As part of the Global Risks Report 2013, the World Economic Forum’s Risk Response Network has identified five “X Factor” risks in partnership with Nature. These look beyond mainstream risks to five emerging potential game-changers.
The threat of climate change is well known. But have we passed the point of no return? What if we have already triggered a runaway chain reaction that is rapidly tipping Earth’s atmosphere into an inhospitable state?
The natural greenhouse effect is a prerequisite for life. Without it, the Earth’s global average surface temperature would be far below zero. But our planet’s climate is a volatile beast. Small fluctuations in the Earth’s orbit around the sun can exert a major influence on our climate. So can the varying concentration in the Earth’s atmosphere of heat-trapping molecules such as carbon dioxide, to which we have been adding through greenhouse gas emissions.
How pronounced and how fast the warming will be (and how it will affect rainfall and storminess) is hard to say as even the most sophisticated computer models cannot capture all the factors involved in a system as complex as the Earth. But it could be more dramatic and difficult to adapt to than most scientists predict because of the natural feedbacks in the system, linked to processes in the oceans and on land.They have the potential to amplify climate change to a point of fundamentally disrupting the global system. The much debated questions are where these tipping points lie, how soon they might be reached, whether they can be predicted – and what will happen when they are crossed.
The perhaps best-known positive feedback mechanism is the so-called ice-albedo feedback. In a warmer world there will be less snow and sea ice. Their melting reveals the darker land and water surfaces below, which absorb more solar heat. More absorption then causes yet more melting and warming, and so forth, in a self-reinforcing feedback loop. The unprecedented thawing of 97% of Greenland’s surface ice in July 2012, for example, has led to a darkening of Greenland’s ice cap, meaning that it will begin to absorb higher levels of solar energy and melt faster still.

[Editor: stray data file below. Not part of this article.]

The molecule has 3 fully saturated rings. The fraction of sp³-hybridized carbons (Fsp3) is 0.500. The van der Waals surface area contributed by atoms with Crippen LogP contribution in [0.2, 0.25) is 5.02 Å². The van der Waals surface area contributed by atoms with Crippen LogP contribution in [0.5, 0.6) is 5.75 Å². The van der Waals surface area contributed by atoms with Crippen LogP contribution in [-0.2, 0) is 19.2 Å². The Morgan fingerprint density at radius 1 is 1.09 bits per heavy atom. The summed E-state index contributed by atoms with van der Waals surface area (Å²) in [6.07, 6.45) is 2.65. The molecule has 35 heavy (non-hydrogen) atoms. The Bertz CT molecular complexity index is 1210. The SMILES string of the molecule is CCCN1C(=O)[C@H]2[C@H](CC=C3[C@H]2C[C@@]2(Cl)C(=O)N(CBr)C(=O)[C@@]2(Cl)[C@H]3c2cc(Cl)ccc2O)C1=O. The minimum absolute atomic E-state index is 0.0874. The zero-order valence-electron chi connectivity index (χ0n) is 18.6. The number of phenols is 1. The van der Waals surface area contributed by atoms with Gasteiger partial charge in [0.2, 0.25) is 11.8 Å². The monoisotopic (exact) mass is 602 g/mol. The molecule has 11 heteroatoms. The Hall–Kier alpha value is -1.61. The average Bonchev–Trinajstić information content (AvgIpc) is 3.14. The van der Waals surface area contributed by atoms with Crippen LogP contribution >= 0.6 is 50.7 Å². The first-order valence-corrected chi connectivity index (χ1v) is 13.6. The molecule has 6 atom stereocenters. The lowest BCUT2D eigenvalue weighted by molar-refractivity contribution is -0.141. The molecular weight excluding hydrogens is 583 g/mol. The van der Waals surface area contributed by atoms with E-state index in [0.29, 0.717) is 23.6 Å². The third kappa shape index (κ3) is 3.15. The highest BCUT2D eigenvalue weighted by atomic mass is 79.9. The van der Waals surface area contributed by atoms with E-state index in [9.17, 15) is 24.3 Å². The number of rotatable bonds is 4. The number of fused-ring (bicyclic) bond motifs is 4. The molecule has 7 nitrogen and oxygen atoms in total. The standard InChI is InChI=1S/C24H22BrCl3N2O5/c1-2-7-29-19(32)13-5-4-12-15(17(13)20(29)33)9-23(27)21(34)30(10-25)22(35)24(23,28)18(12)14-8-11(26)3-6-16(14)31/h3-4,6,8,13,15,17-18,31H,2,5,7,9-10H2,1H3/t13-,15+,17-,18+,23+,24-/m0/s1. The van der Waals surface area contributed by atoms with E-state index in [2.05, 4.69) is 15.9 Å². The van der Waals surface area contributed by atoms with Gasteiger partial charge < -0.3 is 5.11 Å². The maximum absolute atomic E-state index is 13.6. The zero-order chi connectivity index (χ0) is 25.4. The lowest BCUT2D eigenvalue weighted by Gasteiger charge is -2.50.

Melting of the complete Arctic summer sea ice – the Arctic is expected to be seasonally ice-free by around 2040 – could probably be reversed on human timescales if greenhouse gases are reduced and temperature drops. But if the several kilometre-thick ice sheets that cover Greenland and Antarctica dwindle, they may not so easily reappear in a cooler world. New ice would have to form at low elevations, where temperatures are higher.
Permafrost melting, land use and vegetation changes, and the effects of changing cloud cover provide for other major feedback mechanisms. Some scientists suspect that by 2040 up to 63 billion extra tonnes of carbon – and up to 380 billion tonnes by 2100 – might be released by the thaw and degradation of permafrost soil alone.
Finally, there is the potentially huge feedback effect of water vapour, a natural greenhouse gas in itself. A warmer atmosphere can hold more water. As the average air temperature soars in response to our burning of fossil fuels, evaporation and atmospheric concentration of water vapour will increase, further intensifying the greenhouse effect. On Venus, this probably caused a runaway greenhouse effect, which boiled away the oceans that may have existed in the planet’s early history.
Luckily, man-made climate warming has virtually no chance of producing a runaway greenhouse effect analogous to that of Venus. Even so, scientists with the Intergovernmental Panel on Climate Change (IPCC) assert that the water vapour feedback on Earth could be strong enough to double the greenhouse effect due to the added carbon dioxide alone.
While climate change debates of the past decade centred on whether or not humans could be responsible for altering a system as great as Earth’s climate, we may be rapidly moving into forced discussions on how best to strengthen resilience and adaptive capacity to cope as Earth’s climate auto-pilot mercilessly hurtles us towards a new and unknown equilibrium.
Image: Splinters of ice peel off from one of the sides of a glacier in Argentina REUTERS/STRINGER Argentina